Let sleeping dogs lie

Example in use: “He looked pretty angry this morning and I was going to ask him if was still angry that I’d been late to work. But then I thought I’d let sleeping dogs lie and didn’t say anything. Why remind him again about my tardiness?”

Meaning: Don’t do anything that is going to cause trouble or don’t bring something up again that was a problem in the past in case it creates more trouble

Possible German equivalent: Schlafende Hunde soll man nicht wecken.

Possible origin: It is possible that this phrase has its roots as far back as the Christian Bible where you are reminded that if you involve yourself in trouble which has nothing to do with you, it is like someone who “takes a dog by the ears,” i.e. you are asking for trouble.

A form of this appears to have entered into English use in the 1300s by Chaucer with the similar expression, “It is nought good a sleepyng hound to wake.” After all, you don’t want to be bitten by a dog which is annoyed that you woke them up, do you?

By the 18th century, the expression was being used in the form we know today and it is well documented that it was a favourite saying of Sir Robert Walpole who was the first British Prime Minister from 1721 to 1742. It is quoted that he used the idiom, “let sleeping dogs lie” in many problem situations ranging from the American Revolution to matters of the Royal Court.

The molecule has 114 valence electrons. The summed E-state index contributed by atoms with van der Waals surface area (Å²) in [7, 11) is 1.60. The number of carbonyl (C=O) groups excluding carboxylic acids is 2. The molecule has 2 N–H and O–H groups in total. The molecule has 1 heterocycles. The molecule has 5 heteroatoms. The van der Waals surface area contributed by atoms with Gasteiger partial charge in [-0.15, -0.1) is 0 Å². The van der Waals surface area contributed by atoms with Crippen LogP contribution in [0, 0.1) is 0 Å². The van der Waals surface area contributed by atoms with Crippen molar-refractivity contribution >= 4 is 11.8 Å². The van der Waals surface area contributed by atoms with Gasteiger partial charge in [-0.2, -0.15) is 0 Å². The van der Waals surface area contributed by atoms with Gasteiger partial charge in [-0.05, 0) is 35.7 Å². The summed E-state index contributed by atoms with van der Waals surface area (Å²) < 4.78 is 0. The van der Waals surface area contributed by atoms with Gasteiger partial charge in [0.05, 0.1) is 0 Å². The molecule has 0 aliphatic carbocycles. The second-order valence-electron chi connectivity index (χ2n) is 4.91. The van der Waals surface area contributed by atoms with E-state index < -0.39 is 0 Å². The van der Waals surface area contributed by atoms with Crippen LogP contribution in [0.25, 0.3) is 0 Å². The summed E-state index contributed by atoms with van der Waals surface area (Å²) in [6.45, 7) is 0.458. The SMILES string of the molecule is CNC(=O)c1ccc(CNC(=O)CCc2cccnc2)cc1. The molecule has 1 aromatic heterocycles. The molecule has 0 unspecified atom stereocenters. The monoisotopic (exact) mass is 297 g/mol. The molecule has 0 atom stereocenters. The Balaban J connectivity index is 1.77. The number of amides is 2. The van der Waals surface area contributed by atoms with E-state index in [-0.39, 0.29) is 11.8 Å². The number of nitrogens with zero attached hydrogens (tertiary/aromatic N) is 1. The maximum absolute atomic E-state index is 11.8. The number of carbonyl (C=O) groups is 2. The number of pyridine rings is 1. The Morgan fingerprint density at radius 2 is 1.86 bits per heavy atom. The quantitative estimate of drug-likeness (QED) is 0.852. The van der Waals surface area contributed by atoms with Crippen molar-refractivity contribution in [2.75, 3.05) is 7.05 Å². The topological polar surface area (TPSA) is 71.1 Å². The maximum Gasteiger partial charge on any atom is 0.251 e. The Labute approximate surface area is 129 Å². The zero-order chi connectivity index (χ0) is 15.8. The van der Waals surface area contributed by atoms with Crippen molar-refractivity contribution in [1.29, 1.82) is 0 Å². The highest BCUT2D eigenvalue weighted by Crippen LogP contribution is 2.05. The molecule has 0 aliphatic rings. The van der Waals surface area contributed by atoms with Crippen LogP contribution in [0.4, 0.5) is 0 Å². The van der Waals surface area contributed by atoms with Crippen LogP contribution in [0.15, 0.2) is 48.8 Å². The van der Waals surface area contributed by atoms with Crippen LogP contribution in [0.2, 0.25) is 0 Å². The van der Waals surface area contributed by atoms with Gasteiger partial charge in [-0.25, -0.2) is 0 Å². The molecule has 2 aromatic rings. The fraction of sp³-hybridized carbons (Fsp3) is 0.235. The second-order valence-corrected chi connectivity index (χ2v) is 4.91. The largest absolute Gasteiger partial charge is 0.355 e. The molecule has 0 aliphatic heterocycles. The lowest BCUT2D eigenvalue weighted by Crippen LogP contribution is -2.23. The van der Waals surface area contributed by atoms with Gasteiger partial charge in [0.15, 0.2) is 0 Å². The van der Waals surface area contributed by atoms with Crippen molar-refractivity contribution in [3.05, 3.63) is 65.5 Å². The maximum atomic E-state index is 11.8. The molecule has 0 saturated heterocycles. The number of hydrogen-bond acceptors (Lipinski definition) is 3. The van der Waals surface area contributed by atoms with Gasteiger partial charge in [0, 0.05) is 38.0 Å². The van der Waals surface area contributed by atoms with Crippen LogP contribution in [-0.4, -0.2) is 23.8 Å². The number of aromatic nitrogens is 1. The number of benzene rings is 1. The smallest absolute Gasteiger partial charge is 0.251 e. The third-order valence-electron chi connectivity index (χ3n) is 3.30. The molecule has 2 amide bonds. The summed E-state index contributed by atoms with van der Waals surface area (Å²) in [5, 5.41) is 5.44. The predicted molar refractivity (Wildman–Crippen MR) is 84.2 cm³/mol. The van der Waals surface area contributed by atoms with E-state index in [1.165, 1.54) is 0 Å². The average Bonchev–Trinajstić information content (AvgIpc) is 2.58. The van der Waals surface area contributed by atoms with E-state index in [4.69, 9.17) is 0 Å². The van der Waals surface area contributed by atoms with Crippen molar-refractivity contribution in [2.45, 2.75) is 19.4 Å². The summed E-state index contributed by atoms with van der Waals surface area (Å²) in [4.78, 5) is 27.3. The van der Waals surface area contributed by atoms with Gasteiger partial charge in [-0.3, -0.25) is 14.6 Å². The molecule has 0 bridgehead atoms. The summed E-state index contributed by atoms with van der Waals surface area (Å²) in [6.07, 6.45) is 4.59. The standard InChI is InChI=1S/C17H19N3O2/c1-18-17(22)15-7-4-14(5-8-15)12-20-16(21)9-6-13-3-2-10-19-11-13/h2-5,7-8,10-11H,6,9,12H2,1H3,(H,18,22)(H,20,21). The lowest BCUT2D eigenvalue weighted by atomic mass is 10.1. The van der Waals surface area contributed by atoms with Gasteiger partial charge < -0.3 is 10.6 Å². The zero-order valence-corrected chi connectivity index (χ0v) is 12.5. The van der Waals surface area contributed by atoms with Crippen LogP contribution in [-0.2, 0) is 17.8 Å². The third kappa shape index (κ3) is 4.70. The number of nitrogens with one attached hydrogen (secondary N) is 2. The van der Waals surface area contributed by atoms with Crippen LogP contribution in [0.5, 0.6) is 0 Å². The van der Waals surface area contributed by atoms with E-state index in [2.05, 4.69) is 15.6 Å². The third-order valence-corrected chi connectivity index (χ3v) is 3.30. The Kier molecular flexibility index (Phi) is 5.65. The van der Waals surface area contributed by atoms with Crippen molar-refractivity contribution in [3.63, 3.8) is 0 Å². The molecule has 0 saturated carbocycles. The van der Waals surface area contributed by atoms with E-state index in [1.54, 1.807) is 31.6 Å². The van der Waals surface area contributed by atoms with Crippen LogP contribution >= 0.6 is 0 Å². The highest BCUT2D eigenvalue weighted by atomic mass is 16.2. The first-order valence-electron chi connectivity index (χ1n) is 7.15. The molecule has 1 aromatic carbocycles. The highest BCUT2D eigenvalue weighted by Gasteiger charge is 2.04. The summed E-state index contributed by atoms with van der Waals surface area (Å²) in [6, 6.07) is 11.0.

Dogs are used in this idiom due to the fact that in the past, they were used as watchdogs and obviously, if you woke them up due to the fact that you were up to no good, you would definitely be in trouble.

It must be remembered that there are two meanings of the English verb “to lie”. In this case we are talking about dogs lying down on the floor and sleeping and not about dogs who don’t tell the truth.

Lie / laɪ



Welcome again to our weekly series that hopes to go behind the scenes of some rather typical English expressions.